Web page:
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Is there an impostor lurking in you? How to work on those thoughts to finally give yourself the recognition you deserve

Nov 02, 2020
You can listen to the audio version of this blog via Spotify.

Take back the power

One of my best friends works for the Civil Service and is very high up in her department. So much so, that when I’m on a video call with her and our other school friend, when there’s banter about how work is, projects we’re working on etc, she never contributes. Official Secrets Act and all that. Although there is another reason she doesn’t say much about her work. She is very bright, erudite and knows her stuff and yet, feels an impostor. Although highly motivated, I know that she doesn’t believe any of the credit that comes her way.

Sophie believes she’s only where she is in her profession because she’s been there years and so it’s by default. She thinks she’s half as good as those around her and got twice as far undeservedly. When challenged and asked how it can be possible to be so high up the ladder if not by merit, she says it’s by chance, lucky breaks and a fluke. This friend was moved up a year at school due to her genius tendencies, nothing she does is by fluke – she is highly intelligent, is tenacious and works hard.

The meaning of success

A definition of impostor phenomenon or impostor syndrome as it is equally referred to, is the inability to internalise your successes, coupled with the fear of being outed as an unqualified fraud. This fear of being exposed as inadequate and unqualified literally keeps you from achieving your best professional self. You don’t feel worthy of your success, despite evidence to the contrary – namely your skills, competencies and talent.

The term impostor phenomenon was first coined in 1978 in the article "The Impostor Phenomenon in High Achieving Women: Dynamics and Therapeutic Intervention" by Dr. Pauline R. Clance and Dr. Suzanne A. Imes. Their research defined impostor phenomenon as ‘an individual experience of self-perceived intellectual phoniness.’ They interviewed 150 high-achieving women who had gained degrees and further qualifications, and who were recognised for their professional excellence – validated by colleagues. Yet the internal validation was lacking – these women all believed that their success was a fluke, by chance and that people over-estimated their intelligence and abilities.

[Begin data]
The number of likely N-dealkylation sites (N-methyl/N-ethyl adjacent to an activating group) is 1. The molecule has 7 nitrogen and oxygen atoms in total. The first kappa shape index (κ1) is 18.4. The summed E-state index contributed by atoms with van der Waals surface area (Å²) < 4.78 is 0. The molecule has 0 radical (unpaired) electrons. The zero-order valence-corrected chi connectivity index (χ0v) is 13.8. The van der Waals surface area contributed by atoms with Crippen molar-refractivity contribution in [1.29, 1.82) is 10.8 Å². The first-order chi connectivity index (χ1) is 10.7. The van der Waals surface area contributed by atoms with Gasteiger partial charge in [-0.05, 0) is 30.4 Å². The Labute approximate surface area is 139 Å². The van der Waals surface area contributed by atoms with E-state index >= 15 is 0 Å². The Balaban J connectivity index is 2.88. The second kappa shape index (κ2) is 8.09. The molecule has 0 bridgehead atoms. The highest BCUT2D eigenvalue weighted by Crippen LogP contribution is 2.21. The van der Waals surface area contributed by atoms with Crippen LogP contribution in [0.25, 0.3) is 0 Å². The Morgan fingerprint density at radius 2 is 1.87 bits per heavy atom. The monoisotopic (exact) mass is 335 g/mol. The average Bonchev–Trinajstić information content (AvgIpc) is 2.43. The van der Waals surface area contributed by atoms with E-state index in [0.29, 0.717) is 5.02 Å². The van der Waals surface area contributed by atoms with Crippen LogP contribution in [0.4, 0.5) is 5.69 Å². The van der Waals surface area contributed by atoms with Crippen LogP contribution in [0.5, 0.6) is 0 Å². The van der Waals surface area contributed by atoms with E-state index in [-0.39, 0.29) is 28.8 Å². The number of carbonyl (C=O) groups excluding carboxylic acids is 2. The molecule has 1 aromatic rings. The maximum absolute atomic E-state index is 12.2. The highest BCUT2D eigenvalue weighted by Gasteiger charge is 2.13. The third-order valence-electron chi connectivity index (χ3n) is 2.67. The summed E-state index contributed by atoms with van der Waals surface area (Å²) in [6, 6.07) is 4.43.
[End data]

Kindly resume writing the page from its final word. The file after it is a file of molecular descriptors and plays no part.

The irony is that the impostor syndrome is usually associated with successful people; you would think they have it all and thus can enjoy the fruits of their labour, but this is not always the case. They exhibit the symptoms of Impostor Phenomenon such as anxiety, perfectionism, self-doubt and they have a fear of failure – convinced they’re going to fall flat on their face at some point.

Studies have shown that impostor phenomenon is widely prevalent - 70% of the general population has experienced the impostor phenomenon at some point. It’s a term that resonates with many and even those in the spotlight, celebrated for their talent and many achievements, have feelings associated with the impostor phenomenon. Author Neil Gaiman has said: “I was convinced there would be a knock on the door, and a man with a clipboard would be there to tell me that it was all over, that they’d caught up with me and that I’d now have to go and get a real job.”

And that’s the thing, you could be top of your game yet still believe you got there by luck alone, being in the right place at the right time, catching some lucky breaks because maybe someone didn’t want the promotion, couldn’t handle the pressure, or maybe luckily, that day, the cream of the crop didn’t turn up for the interview so you were a lucky close run second who got offered the position. Rather than to think it’s all about merit – your skills, competence, ability, personality. You believe that at any moment, you’re going to be discovered, that someone is going to tap you on the shoulder and tell you that the game is up, you’ve been sussed, that you’ve got away with it for too long now.